Scotland: Philip Hammond says he ‘fears for the Union’
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The SNP and Scottish Government ministers have hit out at the Department for Education (DfE) supporting One Britain One Nation (OBON) Day through the singing of a patriotic song. The lyrics include: “We are Britain, And we have one dream, To unite all people, In one great team.”
It ends with the repeating lines: “Strong Britain. Great Nation”.
The DfE said yesterday it is encouraging schools across the UK to celebrate OBON Day on Friday, so “children can learn about our shared values of kindness, pride and respect”.
The OBON campaign was set up by retired police inspector Kash Singh and aims to instil pride in Britain.
While education is the responsibility of the Scottish Government in Scotland, OBON wants school pupils across the UK to dress up in red, white and blue and sing the “anthem”, called One Britain One Dream.
But SNP MP Angus McNeil compared Boris Johnson to the Soviets for encouraging the anthem’s singing.
The Western Isles MP tweeted: “Soviet Union wanted children in Baltics to celebrate ‘One Union One Nation Day’ and sing ‘We are Soviet’ anthem.”
First Minister Nicola Sturgeon said the concept was “ludicrous” and added: “I have to say when I saw it on social media yesterday I assumed it was a spoof, I didn’t think it was real.
“I’m trying to imagine the outrage there would be if the Scottish Government was insisting or even encouraging Scottish school kids to sing some song about how great Scotland is.
“People would be – and rightly so – up in arms about it. It’s ludicrous and it perhaps says everything about the disinterest the UK Government has in Scotland that they’re asking this to happen on the day Scottish schools go off on their holiday.”
She stressed: “I think it says sadly so much that we know about the misguided priorities, the hypocrisy and just the ridiculous nature of a lot of what this UK Government is doing.”
Cal Dempsey, treasurer of Young Scots For Independence, claimed the campaign is “dangerously close to ‘Ein Volk, ein Reich’,” in reference to Nazi Germany.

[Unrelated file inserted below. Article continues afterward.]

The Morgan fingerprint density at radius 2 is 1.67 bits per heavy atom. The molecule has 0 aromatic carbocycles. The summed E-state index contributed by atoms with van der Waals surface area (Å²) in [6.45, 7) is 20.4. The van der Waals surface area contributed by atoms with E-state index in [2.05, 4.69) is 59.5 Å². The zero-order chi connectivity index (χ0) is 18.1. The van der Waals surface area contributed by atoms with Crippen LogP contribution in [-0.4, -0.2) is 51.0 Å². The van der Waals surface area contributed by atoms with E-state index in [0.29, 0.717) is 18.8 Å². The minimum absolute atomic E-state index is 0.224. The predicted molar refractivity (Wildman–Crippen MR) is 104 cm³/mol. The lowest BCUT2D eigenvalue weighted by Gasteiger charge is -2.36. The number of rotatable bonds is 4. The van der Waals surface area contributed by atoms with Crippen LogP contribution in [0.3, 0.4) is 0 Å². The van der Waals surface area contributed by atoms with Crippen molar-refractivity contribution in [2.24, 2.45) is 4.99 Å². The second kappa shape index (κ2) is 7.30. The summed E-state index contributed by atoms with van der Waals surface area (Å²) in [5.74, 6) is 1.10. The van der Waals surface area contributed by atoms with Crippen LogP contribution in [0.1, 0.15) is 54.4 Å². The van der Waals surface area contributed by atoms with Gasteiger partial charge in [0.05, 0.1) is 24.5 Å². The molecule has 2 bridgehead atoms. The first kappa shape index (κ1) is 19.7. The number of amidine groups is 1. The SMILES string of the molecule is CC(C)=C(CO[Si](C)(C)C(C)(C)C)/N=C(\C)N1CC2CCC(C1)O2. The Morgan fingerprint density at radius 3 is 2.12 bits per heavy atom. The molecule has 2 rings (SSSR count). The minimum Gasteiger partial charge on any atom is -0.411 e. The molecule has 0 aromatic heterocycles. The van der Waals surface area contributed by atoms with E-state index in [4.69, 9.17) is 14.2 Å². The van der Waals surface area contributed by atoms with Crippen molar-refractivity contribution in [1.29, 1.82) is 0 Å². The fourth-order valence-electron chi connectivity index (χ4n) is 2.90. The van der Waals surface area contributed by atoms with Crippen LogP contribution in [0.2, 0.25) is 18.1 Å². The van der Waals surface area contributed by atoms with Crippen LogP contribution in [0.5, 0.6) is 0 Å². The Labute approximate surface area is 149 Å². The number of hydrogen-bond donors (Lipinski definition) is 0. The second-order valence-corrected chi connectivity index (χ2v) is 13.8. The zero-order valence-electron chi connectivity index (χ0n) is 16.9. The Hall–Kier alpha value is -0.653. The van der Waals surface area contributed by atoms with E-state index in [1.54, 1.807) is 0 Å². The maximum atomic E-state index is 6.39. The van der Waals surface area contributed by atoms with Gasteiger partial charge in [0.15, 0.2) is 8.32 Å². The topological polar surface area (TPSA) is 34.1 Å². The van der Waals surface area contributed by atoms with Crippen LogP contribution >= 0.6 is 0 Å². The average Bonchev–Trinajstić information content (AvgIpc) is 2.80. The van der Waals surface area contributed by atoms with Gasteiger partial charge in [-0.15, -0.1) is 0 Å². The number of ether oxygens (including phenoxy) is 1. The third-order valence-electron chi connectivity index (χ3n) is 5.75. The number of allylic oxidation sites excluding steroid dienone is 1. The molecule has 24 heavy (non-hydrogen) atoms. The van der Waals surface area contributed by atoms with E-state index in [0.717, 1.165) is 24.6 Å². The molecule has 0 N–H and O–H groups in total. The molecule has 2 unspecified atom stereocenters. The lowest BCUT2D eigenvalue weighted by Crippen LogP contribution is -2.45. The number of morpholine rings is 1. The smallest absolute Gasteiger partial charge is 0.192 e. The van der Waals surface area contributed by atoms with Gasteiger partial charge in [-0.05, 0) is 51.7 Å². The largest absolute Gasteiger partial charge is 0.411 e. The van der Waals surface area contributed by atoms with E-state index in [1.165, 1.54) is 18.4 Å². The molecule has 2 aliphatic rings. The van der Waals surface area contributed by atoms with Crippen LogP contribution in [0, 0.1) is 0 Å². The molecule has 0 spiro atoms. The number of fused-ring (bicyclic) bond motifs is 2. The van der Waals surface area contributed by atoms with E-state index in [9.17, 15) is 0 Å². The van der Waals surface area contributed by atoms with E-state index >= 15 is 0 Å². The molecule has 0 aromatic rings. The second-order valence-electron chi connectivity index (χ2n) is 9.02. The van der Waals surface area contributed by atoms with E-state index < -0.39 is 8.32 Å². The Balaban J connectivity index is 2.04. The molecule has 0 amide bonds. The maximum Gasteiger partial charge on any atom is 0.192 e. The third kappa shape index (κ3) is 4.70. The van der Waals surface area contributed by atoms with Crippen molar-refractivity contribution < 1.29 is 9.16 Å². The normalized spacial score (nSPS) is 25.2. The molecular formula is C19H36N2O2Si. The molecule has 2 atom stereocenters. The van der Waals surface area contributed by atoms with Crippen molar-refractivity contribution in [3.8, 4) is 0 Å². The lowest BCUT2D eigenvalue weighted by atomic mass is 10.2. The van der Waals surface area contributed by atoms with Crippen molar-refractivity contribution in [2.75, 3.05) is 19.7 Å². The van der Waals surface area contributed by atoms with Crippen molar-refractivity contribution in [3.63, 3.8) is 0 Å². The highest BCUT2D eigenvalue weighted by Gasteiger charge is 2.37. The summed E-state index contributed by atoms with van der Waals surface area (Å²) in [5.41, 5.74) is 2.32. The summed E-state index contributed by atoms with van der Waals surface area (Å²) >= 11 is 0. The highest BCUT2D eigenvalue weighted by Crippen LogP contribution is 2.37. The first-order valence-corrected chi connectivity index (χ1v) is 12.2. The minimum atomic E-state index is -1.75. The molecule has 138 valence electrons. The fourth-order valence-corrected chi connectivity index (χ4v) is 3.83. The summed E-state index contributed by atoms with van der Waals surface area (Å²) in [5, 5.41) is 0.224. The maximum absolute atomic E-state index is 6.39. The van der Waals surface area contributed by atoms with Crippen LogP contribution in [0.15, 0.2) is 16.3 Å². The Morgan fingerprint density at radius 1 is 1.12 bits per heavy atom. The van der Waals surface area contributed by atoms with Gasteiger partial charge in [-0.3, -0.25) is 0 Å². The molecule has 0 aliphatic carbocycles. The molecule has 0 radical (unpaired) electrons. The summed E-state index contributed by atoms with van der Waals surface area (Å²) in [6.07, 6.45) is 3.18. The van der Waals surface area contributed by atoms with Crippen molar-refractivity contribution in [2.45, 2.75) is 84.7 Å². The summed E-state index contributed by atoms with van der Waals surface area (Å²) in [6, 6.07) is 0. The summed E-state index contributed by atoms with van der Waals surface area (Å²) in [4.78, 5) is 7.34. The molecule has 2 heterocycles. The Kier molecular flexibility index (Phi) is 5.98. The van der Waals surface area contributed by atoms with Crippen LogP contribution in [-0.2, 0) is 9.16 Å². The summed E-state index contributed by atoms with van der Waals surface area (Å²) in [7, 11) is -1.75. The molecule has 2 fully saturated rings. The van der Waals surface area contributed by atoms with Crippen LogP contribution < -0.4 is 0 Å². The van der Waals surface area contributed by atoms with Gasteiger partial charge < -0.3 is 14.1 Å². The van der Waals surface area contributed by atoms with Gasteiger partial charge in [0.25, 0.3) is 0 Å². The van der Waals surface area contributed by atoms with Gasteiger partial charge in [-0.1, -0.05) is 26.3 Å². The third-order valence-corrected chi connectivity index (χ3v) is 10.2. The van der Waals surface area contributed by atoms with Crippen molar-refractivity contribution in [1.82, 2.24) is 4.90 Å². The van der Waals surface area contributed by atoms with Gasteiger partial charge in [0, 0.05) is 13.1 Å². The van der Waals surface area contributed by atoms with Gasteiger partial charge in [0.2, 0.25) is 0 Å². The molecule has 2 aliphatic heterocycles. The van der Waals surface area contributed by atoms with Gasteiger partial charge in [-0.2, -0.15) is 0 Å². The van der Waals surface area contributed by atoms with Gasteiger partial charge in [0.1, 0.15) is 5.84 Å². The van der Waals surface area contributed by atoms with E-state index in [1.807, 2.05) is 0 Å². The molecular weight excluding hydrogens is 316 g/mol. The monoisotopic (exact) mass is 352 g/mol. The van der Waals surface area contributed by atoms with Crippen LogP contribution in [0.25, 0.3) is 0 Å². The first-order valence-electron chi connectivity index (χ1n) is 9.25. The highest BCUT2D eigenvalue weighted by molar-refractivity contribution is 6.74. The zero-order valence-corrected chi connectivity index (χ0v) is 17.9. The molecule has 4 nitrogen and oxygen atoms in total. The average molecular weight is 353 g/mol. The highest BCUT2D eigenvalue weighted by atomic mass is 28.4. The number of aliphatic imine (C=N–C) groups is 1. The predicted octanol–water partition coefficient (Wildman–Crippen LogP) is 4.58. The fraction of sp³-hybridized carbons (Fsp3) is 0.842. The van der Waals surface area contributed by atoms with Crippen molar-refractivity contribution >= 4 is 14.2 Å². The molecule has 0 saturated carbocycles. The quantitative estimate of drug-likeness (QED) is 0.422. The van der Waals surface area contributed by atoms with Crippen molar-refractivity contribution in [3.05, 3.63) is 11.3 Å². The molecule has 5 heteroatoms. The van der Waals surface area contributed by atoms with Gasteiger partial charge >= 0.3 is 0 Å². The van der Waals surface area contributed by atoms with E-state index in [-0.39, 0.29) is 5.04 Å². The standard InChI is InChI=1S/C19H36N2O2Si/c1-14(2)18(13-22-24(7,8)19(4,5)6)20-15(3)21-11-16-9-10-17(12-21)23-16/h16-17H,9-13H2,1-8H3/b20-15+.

A Welsh Government spokesman also raised concerns and added: “Education is a devolved matter and the Welsh Government has not been engaged in this project.”
The idea has been played down by one of the Conservative Party’s own MPs, Caroline Nokes.
The MP for Romsey and Southampton North retweeted a preview of the OBON song saying: “I can’t unhear this (however fervently I wish I could).”
But in a change of tone today, Boris Johnson’s spokesman said the department had “not asked people to sing songs or promote any specific materials for One Britain One Nation day.”
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The Prime Minister’s official spokesman added: “The Prime Minister supports schools promoting fundamental British values, including tolerance and respect.
“We endorse One Britain One Nation’s aims to help children learn about equality, kindness, pride.”
Downing Street said the celebration date had been chosen by OBON, not the UK Government.
Mr Singh said the concept was “born from my dream as a police officer” after coming to the UK as a six-year-old boy who “couldn’t speak a word of English”.
He said he set up the campaign in Bradford, West Yorkshire, in 2013 after retiring from the police force in 2012.
Mr Singh told Times Radio: “We started the concept in Bradford and West Yorkshire, and it’s been very, very successful indeed, so what we want to look at is taking it across the nation.
“It was something that was born from my dream as a police officer, in terms of what I’d see, in terms of my passion, pride and frustration, and something that I feel needed to be done in this country.
“This country is a brilliant country. I came to this country as a six-year-old kid who couldn’t speak a word of English. My parents were labourers, they worked in a factory and foundry, and there are fantastic people in this country.
“One of the things that was missing for me was what we need to do, is we need an organisation that the people of this country can align themselves to, to showcase their passion, pride and love for this great nation.
“Some people may have this perception that not everybody is proud of this country – let me tell you, people like me, and the millions of people who’ve settled in this country from other parts of the world, are so proud of this country.
“I think we need to celebrate that and create this spirit of oneness and togetherness, and showcase that we’re all one people of this country regardless of where you’re from.”
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